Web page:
The new regulations also include requirements for the installation of Building Automation and Control systems (BACs) in existing non-residential buildings with heating and air-conditioning systems which have an effective rated output above a threshold of 290 kilowatts by 31st December 2025. These systems are estimated by the EU to contribute to energy savings of up to 20% when installed and operated in existing buildings.
The new Regulations also require self-regulating devices to be installed in new buildings for the separate regulation of the temperature in each room or, where justified, in a designated heated zone of the building unit. There is also a requirement for these devices to be installed in existing buildings where heat generators are replaced, where it is technically and economically feasible.
The regulations avail of the exemption for EV recharging infrastructure for SME’s for eligible buildings set out in the Directive in order to minimise burden on enterprise. The category of micro, small and medium-sized enterprises (SMEs) is made up of enterprises which employ fewer than 250 persons and which have an annual turnover not exceeding EUR 50 million, and/or an annual balance sheet total not exceeding EUR 43 million.
The regulations regarding electric vehicle recharging infrastructure for new buildings and those undergoing major renovation shall not apply to buildings where the submission of a commencement notice or a 7 day notice was made before 10th March 2021.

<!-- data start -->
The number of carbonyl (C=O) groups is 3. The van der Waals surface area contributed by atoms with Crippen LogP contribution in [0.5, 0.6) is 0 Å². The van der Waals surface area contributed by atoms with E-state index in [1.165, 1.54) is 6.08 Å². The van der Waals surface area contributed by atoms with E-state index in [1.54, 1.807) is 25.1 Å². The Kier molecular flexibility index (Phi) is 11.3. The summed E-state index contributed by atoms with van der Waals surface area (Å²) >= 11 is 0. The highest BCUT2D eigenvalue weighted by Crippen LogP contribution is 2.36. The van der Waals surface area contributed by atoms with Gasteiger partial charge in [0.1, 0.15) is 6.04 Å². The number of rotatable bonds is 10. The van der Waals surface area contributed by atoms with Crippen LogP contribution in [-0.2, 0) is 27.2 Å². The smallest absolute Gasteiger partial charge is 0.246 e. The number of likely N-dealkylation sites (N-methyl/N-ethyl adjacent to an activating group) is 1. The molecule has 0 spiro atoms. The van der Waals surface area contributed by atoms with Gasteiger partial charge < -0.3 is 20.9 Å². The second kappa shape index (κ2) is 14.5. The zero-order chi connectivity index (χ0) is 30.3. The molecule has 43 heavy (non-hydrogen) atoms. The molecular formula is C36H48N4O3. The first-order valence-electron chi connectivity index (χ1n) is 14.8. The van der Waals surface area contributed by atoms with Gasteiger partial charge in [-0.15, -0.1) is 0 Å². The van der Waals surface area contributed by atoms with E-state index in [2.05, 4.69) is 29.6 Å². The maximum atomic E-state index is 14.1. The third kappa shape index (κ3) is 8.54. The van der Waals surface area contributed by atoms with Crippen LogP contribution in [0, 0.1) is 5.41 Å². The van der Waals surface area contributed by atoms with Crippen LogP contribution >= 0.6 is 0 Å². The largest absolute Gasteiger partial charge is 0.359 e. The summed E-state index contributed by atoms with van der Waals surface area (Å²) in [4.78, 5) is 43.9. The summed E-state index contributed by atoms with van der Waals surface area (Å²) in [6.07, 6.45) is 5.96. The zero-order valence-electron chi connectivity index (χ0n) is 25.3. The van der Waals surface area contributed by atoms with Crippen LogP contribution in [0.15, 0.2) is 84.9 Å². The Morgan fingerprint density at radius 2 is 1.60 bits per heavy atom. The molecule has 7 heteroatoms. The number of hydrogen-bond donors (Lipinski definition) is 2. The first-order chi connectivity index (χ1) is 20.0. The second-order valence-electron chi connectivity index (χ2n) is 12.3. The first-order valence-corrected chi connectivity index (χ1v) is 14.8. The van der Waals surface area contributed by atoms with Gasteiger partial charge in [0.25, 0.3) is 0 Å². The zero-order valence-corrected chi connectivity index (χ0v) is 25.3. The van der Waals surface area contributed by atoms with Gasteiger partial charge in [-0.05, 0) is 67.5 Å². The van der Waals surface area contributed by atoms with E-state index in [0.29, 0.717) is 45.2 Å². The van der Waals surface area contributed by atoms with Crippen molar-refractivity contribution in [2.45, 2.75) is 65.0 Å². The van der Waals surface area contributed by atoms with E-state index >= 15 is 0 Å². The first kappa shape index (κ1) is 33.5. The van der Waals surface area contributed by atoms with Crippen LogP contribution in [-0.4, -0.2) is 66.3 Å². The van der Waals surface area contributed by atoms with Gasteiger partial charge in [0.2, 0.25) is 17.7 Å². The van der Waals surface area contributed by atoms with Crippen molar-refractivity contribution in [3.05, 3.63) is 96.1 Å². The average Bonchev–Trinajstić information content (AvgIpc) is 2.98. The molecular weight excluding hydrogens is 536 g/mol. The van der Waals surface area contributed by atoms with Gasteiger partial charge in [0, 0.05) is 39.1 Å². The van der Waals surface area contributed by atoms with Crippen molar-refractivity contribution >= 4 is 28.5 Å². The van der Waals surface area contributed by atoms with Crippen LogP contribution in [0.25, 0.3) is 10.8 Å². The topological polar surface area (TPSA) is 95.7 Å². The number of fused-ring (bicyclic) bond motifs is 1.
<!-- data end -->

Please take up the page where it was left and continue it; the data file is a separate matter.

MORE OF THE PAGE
These regulations underwent public consultation in 2020 and a full Regulatory Impact Analysis was included as part of this consultation.
gov.ie - Public Consultation on the Review of Building Regulations Part L (Conservation of Fuel and Energy) and European Union (Energy Performance of Buildings) Regulations (www.gov.ie)
The costs of the EV recharging infrastructure requirements vary depending on the requirement and the existing infrastructure. Cost estimates in the Regulatory Impact Assessment in 2020, found that the proposed installation of electric vehicle recharging infrastructure is marginal relative to overall construction costs and are in the order of 0.04% to 0.23%
The cost impact on a new apartment block with 100 car parking spaces for EV recharging infrastructure is in the order of 0.04% which equates to an approximate cost of €100 per apartment.
EU Commission studies have found that BACs should be economically feasible in most cases and industry has identified that these systems would have the potential impact of achieving annual energy savings up to 20.3% of all EU service sector building energy consumption.
The International Energy Agency recommends that:
“Digital solutions in buildings, such as smart sensors and controls for thermostats and lighting, can help consumers use energy more efficiently and unleash behavioural and lifestyle changes that lead to sustainable energy use. Buildings equipped with new technologies can provide flexibility to support power system decarbonisation, security and resilience”
Building Automation and Control System: means a system comprising all products, software and engineering services that can support energy efficient, economical and safe operation of technical building systems through automatic controls and by facilitating the manual management of those technical building systems.
Major Renovation: means the renovation of a building where more than 25% of the surface of the building envelope undergoes renovation.